Core Temperature Wearables - Are We There Yet?

Given the advances in consumer wearable technology, it's a fair expectation that those advances would translate to wearables suitable for workers. Sure, occupational settings are more demanding in terms of the 'ruggedisation' required to operate in the hot and humid microclimate proximal to the body. But if heat-exposed workers are to be managed with input from a wearable device, the key requirement is accuracy. So, here's our take on three wearables currently on the market.

Body Thermometer

CORE by greenTEG AG

CORE claims to be the "only wearable non-invasive, continuous, and accurate Core Body Temperature monitoring solution", estimating core temperature from a rechargeable 5x4cm heat flux and skin temperature sensor (see below). The sensor is attached below the armpit by adhesive patch or a wearable band (like a heart rate monitor). The battery lasts for multiple days when transmitting and for weeks in stand-by mode. The product website claims that "the accuracy of CORE has been validated in an independent clinical study" and provides a "download" validation link that opens five slides from CORE spruiking accuracy but without the associated published independent research. Our disappointment was short-lived as independent research has been published regarding CORE accuracy. The study employed both cool and warm/hot environmental conditions for exercise that produced almost 12,000 data points, including many >38.5ºC, with the researchers stating that "the results obtained do not support the manufacturer’s claim that the CORE sensor provides a valid measure of core body temperature". You can read the full paper here.


Kenzen

Utilising a similar sized sensor (~5x6cm) to CORE that attaches to the upper arm with a band, Kenzen claims its system provides "continuous safety monitoring (that) is both real-time and highly accurate". Evidence is provided to support this claim but not in the form of independent research published in a peer-reviewed journal. The research is a Kenzen sponsored abstract from the Experimental Biology 2021 Meeting. Read the abstract here.


There's a large discrepancy between an abstract and a full research paper. Furthermore, the analysis of data described within the abstract is questionable. Data was collected every 5 minutes and was seemingly averaged each hour as per the graph below. For a product that claims to provide real-time safety monitoring, reporting accuracy based upon hourly data is a strange move. The accuracy of those real-time measurements should be reported and until that's done by independent research, the claim of accuracy cannot be substantiated.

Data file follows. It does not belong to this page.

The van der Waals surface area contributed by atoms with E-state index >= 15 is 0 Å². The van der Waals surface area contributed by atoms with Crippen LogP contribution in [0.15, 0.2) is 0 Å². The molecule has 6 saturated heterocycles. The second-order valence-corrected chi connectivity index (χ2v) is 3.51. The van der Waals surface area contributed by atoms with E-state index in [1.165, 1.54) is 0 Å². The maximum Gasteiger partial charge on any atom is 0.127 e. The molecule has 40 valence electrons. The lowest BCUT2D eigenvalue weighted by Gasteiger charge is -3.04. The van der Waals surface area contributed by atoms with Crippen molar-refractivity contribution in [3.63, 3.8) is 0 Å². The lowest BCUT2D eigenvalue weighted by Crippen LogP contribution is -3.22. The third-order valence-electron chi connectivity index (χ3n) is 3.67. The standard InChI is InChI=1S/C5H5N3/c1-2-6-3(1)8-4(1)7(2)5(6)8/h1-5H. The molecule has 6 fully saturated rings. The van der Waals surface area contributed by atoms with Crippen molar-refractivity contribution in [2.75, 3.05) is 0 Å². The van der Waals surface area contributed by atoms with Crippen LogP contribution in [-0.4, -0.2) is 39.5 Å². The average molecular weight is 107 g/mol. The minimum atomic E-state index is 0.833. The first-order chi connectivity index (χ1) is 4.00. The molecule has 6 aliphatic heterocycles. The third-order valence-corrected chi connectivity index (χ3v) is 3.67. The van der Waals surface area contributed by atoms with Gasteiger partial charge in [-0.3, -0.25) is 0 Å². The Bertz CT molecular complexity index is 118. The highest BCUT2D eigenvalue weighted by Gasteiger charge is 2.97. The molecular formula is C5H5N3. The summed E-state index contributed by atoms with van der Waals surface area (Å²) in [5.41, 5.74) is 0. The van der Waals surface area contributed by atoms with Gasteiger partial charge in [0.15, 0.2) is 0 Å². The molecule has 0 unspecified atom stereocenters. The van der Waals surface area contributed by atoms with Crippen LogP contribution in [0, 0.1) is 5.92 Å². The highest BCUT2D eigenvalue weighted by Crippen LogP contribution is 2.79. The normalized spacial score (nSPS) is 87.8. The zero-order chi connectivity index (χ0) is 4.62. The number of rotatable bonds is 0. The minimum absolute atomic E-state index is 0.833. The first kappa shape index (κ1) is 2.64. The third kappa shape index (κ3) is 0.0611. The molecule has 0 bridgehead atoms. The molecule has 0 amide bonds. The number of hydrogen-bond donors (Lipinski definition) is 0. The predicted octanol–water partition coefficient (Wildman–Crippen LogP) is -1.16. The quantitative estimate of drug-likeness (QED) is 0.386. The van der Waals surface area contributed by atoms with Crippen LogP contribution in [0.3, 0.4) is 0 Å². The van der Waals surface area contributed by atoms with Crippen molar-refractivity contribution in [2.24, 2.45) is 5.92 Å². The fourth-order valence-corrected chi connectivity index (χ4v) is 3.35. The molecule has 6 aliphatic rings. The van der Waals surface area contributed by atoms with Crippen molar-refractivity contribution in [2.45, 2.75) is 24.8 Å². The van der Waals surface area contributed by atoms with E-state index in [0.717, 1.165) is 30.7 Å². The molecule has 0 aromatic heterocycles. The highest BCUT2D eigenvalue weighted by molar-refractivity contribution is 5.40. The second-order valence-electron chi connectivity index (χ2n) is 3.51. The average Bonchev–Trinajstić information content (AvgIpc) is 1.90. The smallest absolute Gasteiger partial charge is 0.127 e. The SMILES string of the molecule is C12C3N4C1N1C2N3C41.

Cosinuss°

Unlike the CORE and Kenzen options, Cosinuss° is an "in-ear" sensor with a battery life of up to 24hrs. Cosinuss° states "Our ergonomic wearables offer a more cost-effective and accurate alternative to the competition for measuring the following: blood oxygen saturation, core body temperature, heart rate, heart rate variability, respiratory rate and position/acceleration". Cosinuss° accuracy has been evaluated by an independent but small field trial of firefighters, with published results. Read the full paper here.


While the research would have benefitted from additional participants and more profound heat stress (maximal core temp of 38.4ºC), the authors concluded that "the validity of the Cosinuss° (C-med version) was not confirmed in this study". Interestingly, despite generally under-predicting core temperature, there was an instance where Cosinuss° core temperature was 40.1ºC. Note that Cosinuss° produce a range of in-ear monitors and that the results reported for C-med may not be representative of all models.


Summary

Despite our negative conclusions regarding the accuracy of the CORE, Kenzen and Cosinuss° (based upon available information), we have a vested interest in core temperature wearables, as they may contribute to management of worker heat stress in the field. We currently utilise ingestible pills that provide accurate core temperature data with the primary downside of being invasive. Other limitations include ingestion lead-time prior to monitoring, occasional delays for pill connectivity and worker monitoring capped by the associated hardware and therefore, cost. There's a need for non-invasive options and a lot of development has been, and will continue to be done in this space. We look forward to reporting if and when worker core temperature wearables are "field-ready".


References

Moyen N, Bapat R, Tan B, Esfahani M, Mundel T. Accuracy of a wearable device to non‐invasively predict continuous core body temperature. The FASEB Journal. 2021;35


Roossien, C.; Heus, R.; Reneman, M.; Verkerke, G. Monitoring core temperature of firefighters to validate a wearable non-invasive core thermometer in different types of protective clothing: Concurrent in-vivo validation. Appl. Ergon. 2020, 83, 103001


Verdel N, Podlogar T, Ciuha U, Holmberg H-C, Debevec T, Supej M. Reliability and Validity of the CORE Sensor to Assess Core Body Temperature during Cycling Exercise. Sensors. 2021; 21(17):5932